Philanthropy is a viable funding source for music therapy programs. Based on their experience in successfully funding and expanding a pediatric hospital-based music therapy program through philanthropy, Dr. Annie Heiderscheit and Jana Koppula are particularly aware of the importance of understanding the complex aspects of donor relationships in order to build and maintain a philanthropically funded program. Their conversation in this AMTA-Pro podcast includes examples of building successful donor relationships, gathering and presenting data to donors, and addressing donor expectations. The experience and expertise of these two MT colleagues is helpful to music therapists who are considering pursuing philanthropy as a source for funding music therapy services in any clinical setting.

Funding Music Therapy Through Philanthropy
AMTA-Pro Podcast July, 2016
Annie Heiderscheit, PhD, LFMT, MT-BC
Jana Skrien Koppula, MT-BC

Dr. Annie Heiderscheit

Annie Heiderscheit, PhD, LMFT, MT-BC

Jana Koppula

Jana Skrien Koppula, MT-BC











Dr. Heiderscheit and Jana Koppula speak from their experiences in building a pediatric hospital-based Music Therapy program through philanthropy at the University of Minnesota Masonic Children’s Hospital.

•  Overview of the University of Minnesota Masonic Children’s Hospital
–  State of the art 227,000 square foot facility opened in April 2011
–  Private rooms 65% larger than national average
–  Minnesota’s first green children’s hospital with innovative eco-friendly design
–  Houses MN only children’s dialysis center
–  Only 24/7 pediatric emergency department
–  6,700 inpatient stays each year
–  10,000 ED visits each year
–  152 patients, daily average
–  50 specialty areas
–  Provide care to children from 80 of the 87 counties in MN
–  Train 2/3 of MN pediatricians
–  Over 500,00 patients and guests visit the hospital each year
–  Treating patients and families from all around the world

•  Units receiving Music Therapy services
–  Cardiovascular Intensive Care Unit (CVIVU) and a Pediatric Intensive Care Unit (PICU).
–  Transplant Unit providing inpatient care for post transplant & surgical, oncology, renal, and general medical patients.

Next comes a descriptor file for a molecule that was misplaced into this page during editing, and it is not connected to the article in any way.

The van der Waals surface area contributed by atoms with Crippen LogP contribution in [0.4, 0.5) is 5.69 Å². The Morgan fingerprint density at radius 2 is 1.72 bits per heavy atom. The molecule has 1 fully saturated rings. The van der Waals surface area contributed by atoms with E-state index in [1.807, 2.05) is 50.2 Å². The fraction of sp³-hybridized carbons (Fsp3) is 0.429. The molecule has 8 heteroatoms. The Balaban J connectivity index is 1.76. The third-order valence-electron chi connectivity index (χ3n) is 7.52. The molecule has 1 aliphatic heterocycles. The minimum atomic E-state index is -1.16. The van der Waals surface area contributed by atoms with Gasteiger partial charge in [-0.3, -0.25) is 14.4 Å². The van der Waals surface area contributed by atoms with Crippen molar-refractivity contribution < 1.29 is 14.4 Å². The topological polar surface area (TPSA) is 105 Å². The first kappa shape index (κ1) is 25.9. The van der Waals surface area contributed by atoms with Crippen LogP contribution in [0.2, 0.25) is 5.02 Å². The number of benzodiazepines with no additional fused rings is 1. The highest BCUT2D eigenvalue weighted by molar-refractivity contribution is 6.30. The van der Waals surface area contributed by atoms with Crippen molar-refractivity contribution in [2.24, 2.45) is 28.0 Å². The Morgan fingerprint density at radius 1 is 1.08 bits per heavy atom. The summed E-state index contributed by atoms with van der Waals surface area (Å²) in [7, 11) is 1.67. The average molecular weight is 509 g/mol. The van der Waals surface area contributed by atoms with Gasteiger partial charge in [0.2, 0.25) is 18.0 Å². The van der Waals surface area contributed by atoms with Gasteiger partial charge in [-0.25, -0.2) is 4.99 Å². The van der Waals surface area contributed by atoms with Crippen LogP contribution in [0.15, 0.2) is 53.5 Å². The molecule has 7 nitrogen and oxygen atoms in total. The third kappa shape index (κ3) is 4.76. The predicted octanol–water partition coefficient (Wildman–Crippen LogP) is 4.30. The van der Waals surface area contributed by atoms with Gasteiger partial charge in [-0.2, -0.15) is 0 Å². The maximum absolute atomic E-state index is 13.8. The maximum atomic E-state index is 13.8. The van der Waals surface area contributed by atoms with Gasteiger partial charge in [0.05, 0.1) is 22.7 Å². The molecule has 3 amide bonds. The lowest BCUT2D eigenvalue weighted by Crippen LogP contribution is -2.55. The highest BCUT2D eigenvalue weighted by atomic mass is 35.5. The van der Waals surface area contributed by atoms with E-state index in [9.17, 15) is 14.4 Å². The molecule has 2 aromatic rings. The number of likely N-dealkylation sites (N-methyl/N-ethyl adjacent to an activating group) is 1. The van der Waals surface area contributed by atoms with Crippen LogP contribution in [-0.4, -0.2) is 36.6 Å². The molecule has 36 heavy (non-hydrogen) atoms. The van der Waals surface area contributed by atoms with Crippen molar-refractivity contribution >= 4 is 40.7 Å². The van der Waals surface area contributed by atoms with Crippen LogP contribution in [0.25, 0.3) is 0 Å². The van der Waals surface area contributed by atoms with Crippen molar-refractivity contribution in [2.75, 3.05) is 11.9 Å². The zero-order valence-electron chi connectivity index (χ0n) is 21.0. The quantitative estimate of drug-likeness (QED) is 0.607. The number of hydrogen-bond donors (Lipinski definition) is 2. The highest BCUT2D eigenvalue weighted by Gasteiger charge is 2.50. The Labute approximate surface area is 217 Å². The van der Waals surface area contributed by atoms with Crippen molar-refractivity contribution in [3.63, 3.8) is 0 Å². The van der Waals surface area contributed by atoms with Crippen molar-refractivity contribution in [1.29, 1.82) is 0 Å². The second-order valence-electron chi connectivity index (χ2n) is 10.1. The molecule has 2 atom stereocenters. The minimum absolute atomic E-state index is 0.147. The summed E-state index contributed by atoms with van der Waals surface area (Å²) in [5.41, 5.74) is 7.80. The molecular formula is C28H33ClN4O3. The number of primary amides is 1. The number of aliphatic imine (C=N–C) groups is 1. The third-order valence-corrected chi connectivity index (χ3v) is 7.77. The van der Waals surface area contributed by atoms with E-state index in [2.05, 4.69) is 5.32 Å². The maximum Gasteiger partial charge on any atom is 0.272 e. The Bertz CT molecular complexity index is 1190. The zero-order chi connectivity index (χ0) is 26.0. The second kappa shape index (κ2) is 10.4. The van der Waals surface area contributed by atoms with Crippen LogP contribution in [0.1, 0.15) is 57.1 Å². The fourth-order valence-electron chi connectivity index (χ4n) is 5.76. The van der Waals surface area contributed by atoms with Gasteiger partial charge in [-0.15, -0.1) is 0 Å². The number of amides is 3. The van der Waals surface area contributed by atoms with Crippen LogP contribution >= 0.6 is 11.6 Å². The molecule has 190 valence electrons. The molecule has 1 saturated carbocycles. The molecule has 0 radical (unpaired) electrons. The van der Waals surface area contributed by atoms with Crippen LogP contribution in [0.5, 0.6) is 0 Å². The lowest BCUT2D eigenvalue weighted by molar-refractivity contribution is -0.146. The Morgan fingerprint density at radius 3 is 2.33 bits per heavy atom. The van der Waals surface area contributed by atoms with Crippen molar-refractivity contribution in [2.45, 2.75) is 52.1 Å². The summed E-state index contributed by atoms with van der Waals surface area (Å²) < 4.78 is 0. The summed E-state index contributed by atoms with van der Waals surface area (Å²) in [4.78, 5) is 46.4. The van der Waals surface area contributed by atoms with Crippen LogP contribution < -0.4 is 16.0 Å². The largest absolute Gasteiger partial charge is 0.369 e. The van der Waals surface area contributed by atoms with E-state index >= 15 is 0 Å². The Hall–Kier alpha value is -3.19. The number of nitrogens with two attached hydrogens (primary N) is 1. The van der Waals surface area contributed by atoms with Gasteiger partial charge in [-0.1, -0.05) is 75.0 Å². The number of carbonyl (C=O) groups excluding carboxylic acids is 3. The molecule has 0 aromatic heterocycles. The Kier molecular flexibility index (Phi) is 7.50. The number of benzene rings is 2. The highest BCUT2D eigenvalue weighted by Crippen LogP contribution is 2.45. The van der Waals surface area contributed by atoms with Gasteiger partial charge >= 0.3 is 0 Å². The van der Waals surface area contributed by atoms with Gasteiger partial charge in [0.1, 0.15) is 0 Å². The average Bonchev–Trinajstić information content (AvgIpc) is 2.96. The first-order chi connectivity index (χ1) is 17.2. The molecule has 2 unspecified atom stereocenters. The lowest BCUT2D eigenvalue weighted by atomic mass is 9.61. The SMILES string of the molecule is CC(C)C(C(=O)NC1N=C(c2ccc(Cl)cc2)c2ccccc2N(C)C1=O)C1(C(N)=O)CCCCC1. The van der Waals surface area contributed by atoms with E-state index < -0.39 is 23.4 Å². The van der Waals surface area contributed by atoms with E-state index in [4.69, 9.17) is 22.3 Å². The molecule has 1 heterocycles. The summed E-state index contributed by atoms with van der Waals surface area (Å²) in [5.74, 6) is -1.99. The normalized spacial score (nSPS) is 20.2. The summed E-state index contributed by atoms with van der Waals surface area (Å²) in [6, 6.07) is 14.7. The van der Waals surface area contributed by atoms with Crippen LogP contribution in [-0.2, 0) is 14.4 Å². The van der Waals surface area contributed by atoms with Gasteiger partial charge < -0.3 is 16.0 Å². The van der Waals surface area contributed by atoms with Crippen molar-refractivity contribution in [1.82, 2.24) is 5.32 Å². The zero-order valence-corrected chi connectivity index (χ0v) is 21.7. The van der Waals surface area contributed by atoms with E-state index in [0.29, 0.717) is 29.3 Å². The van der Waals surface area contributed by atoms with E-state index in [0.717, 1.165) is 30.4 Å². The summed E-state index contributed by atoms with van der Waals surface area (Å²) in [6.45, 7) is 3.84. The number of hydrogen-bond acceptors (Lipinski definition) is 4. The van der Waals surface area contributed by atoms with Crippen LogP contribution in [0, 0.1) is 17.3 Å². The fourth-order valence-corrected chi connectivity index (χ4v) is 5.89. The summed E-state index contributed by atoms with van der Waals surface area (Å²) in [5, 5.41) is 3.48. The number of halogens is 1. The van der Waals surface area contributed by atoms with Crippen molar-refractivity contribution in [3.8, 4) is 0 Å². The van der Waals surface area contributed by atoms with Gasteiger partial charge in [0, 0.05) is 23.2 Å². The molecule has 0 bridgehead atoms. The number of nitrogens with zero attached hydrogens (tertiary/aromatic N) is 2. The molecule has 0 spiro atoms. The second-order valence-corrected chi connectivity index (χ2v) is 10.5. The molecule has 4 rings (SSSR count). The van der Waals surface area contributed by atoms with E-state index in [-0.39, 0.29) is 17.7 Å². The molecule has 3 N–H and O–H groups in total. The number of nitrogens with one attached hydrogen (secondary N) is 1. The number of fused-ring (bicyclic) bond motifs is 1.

–  Journey Clinic, an outpatient infusion clinic providing services and procedures for patients receiving chemotherapy treatments, blood transfusions, oncology-related treatments, and BMT patients.

Understanding Philanthropy

1. Equity Theory

2. Donor Relationships

• Donor expectations (McDonald,Scaife,&Smyllie,2011)
–  effective communication
–  expressions of gratitude
–  regular updates
–  tax deductions
–  public recognition

• Potential causes of donor issues (Hall,2005)
–  not taking advice from experts (legal, etc.)
–  over-seeking personal rewards for donations
–  taking control of everything
–  making threats/demands
–  misunderstandings over complex gifs

“We want to establish reasonable expectations for communication and reporting. It is important to outline when they will hear from us and what that communication will involve.” (Lander, 1998, p. 23)

“So much depends on the character, aspirations, and horizons of the donor.” (Schervish, 2007, p. 374)

3. Philanthropic Giving

•  Philanthropy is a social relationship. (Schervish, 2007)
–  supply side driven
– donor decides to meet the needs of the beneficiary

• Donors are giving to causes with which they have personal connection (McGee, 2006)

• Philanthropy has moved from donor-centered (up to mid/late 1990s) to donor-controlled. (Ostrander, 2007)
–  donors increasingly using contracts (Blum, 2002)
–  concerns that too much control is ceded to donors
– spending decisions will be based too heavily on what donors want instead of what is best for beneficiaries (Blum, 2002)

• Comparing Donor Controlled & Donor Centered
– Donor actively and intentionally determines where to give philanthropic gifts
– Donor a receptor of appeals by a charity, foundation, or the like
– Recipient groups often excluded from decisions about where the money
– Emphasizes a heightened form of donor-recipient interaction and engagement